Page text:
Journals Riders

James Jobber journal: a guide to winter training camp locations

Rider journals 2020: James Jobber #02

James Jobber and five other cyclists are keeping rider journals for The British Continental this season. The 26-year-old will continue his odyssey on the UCI Asia Tour this season, riding for yet-to-be-announced Malaysian Continental team. This is James’ second journal entry…

Living in the UK means you’re spoilt for choice for options to head away on your next training camp, but where do you go? 

Costa Blanca: Calpe, Alicante, etc.

Roads/terrain4*
Weather4*
As a non-cycling destination2*
Calpe roads. Photo: Band of Climbers

The ‘go-to’ training camping for most Brits. In terms of bang-for-your-buck, this is a tough one to beat. Cheap flights and cheap accommodation mean even if you end up eating in Restaurante Tango every night, you won’t be disappointed. 

You can easily accumulate a lot of climbing without feeling like you’ve been hit by a train after a week on the pedals

The roads offer a wide range of climbs but there’s also the option of flatter routes to mix things up. The relatively forgiving gradients on the climbs mean you can easily accumulate a lot of climbing without feeling like you’ve been hit by a train after a week on the pedals. Not only that, there’s a pretty good chance you’ll bump into someone you’ll know out there, seeing as half of the UK will be there at some point over the winter months. 

The only real downsides to Calpe are the potential for rain (albeit considerably less than the UK), the bang average coffee and the lack of things to do beyond riding. But overall it’s pretty easy to see why people head back year after year.

Costa del Sol: Malaga, etc.

Roads/terrain4*
Weather4.5*
As a non-cycling destination2*
Malaga sunset. Photo: Manfred Werner /Wikimedia Commons

The Costa del Sol is very similar to Calpe in terms of its pros and cons but it’s a couple of degrees warmer and has a few more degrees of incline on the climbs.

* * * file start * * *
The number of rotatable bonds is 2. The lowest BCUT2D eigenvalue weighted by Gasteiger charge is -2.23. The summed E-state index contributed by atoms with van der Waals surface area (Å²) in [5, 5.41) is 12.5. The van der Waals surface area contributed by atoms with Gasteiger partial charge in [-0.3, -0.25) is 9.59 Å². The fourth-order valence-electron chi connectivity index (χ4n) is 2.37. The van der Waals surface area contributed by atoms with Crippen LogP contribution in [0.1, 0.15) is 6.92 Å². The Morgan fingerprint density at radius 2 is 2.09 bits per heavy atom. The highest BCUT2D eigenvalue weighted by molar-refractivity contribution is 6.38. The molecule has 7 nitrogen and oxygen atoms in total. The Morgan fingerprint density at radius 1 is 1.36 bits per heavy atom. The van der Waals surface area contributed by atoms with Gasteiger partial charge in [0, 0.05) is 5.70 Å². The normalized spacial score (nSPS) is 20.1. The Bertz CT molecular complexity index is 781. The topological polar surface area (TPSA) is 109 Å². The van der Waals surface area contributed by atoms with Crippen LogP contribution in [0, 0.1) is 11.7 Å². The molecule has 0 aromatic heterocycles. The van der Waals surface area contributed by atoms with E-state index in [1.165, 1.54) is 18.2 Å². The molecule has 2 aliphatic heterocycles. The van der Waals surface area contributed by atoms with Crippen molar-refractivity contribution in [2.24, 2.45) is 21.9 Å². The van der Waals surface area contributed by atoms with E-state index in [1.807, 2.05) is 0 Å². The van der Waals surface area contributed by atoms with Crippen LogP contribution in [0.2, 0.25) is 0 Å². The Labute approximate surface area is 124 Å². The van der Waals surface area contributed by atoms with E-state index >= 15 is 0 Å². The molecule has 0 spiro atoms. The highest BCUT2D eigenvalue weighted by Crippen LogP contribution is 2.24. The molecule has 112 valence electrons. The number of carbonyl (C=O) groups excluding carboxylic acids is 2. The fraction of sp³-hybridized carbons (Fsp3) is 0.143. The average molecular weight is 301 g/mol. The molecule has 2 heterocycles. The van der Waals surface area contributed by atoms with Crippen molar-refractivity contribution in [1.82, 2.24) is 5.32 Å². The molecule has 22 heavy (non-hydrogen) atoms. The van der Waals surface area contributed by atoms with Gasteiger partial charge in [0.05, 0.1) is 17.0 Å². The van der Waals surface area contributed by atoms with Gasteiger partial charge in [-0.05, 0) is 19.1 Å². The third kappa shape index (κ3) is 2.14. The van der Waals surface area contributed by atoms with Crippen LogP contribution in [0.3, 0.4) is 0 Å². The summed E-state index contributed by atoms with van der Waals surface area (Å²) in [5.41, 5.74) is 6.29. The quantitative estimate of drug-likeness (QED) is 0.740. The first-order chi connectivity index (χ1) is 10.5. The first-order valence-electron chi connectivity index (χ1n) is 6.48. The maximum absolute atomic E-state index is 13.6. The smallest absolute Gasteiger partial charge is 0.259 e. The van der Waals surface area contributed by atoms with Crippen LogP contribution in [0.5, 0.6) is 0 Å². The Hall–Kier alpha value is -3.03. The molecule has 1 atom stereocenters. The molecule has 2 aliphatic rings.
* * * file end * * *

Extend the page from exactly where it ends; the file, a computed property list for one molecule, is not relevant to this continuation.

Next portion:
When the roads kick up it’s often above 15%

Flying into Malaga gives you the option to head in either direction along the coast. Whichever way you head, though, you’ll struggle to escape the mountains. When the roads kick up it’s often above 15%, so a 32T cassette doesn’t go amiss. Unless you’re Chris Horner. 

Off the bike, you’re spoilt for choice if Irish bars, fry-ups and ‘locals’ wearing England football shirts are your thing. 

The Canary Islands: Lanzarote, Tenerife, etc.

Roads/terrain3.5*
Weather3.5*
As a non-cycling destination2*
Pyroclastic layers “La Tarta del Teide”, Tenerife, Canary Islands, Spain
Photo: H. Zell / Wikimedia Commons

The weather in the Canary Islands remains consistently warm (for the most part) although there is the risk of getting caught in a storm at the top of a mountain.

The terrain, on the other hand, varies from island to island. Lanzarote offers mixed terrain, with some mountains but mainly rolling terrain. The only real downside here is the prospect of a three-hour ride into a headwind on some days but overall its a great place to ride. 

If you’re aiming to improve your climbing ability and tan there are few better places to train

In Tenerife, you’ll be greeted by a two-hour climb out of the door instead of a headwind, unless you’re minted (or on Team Ineos), in which case you’ll be greeted with a 30-minute descent from your hotel situated at altitude on Mount Teide. It’s tough going but if you’re aiming to improve your climbing ability and tan there are few better places to train.

The main difficulty of training here is the extremes of weather. You can start a ride in the clouds at 10 degrees and by the top its 30 degrees (or vice versa), so without a team car it can be difficult to carry enough kit with you to get it right.

Costa Brava: Girona 

Roads/terrain5*
Weather3.5*
As a non-cycling destination4*
Castillo de Rocacorba. Photo: TETITITU / Wikimedia Commons

The dream location, somewhere I’d move to tomorrow rather than just spend a week or two visiting. Of all the roads and climbs I’ve ever ridden, the top five are all based around Girona.

You could spend six months here and still be discovering gems you never knew existed

There’s every type of climb you can imagine, most of which you’re unlikely to see a car on. For me, the biggest selling point is the abundance of different routes. If you spend more than a week at the other locations mentioned you’re likely to end up on the same roads a lot of the time. Whereas you could spend six months here and still be discovering gems you never knew existed.

The town itself has kept its identity. There are some great local places to eat out and a fresh food market twice a week to get some supplies. Not only that, you can get a decent coffee (in Spain?!) before a ride, which always helps the morale after days of training. 

The real downside here is the weather. You’re not guaranteed 20 degrees like the other locations but I’d happily put on a set of leg warmers to be spoilt with the roads on offer. The other difficulty is actually getting there. Direct flights to Girona from the UK in the winter, so the best option is flying into Barcelona then travelling up, which seems like a lot of hassle but it’s worth it.

If you’re jumping on a plane in January to fly out to any of these locations. You’re not going to end up disappointed!

Find out more

James Jobber journal #01: what motivates me

Rider journals 2020: introducing James Jobber

James on Twitter

James on Instagram

James’ coaching business, Upshift Vélo

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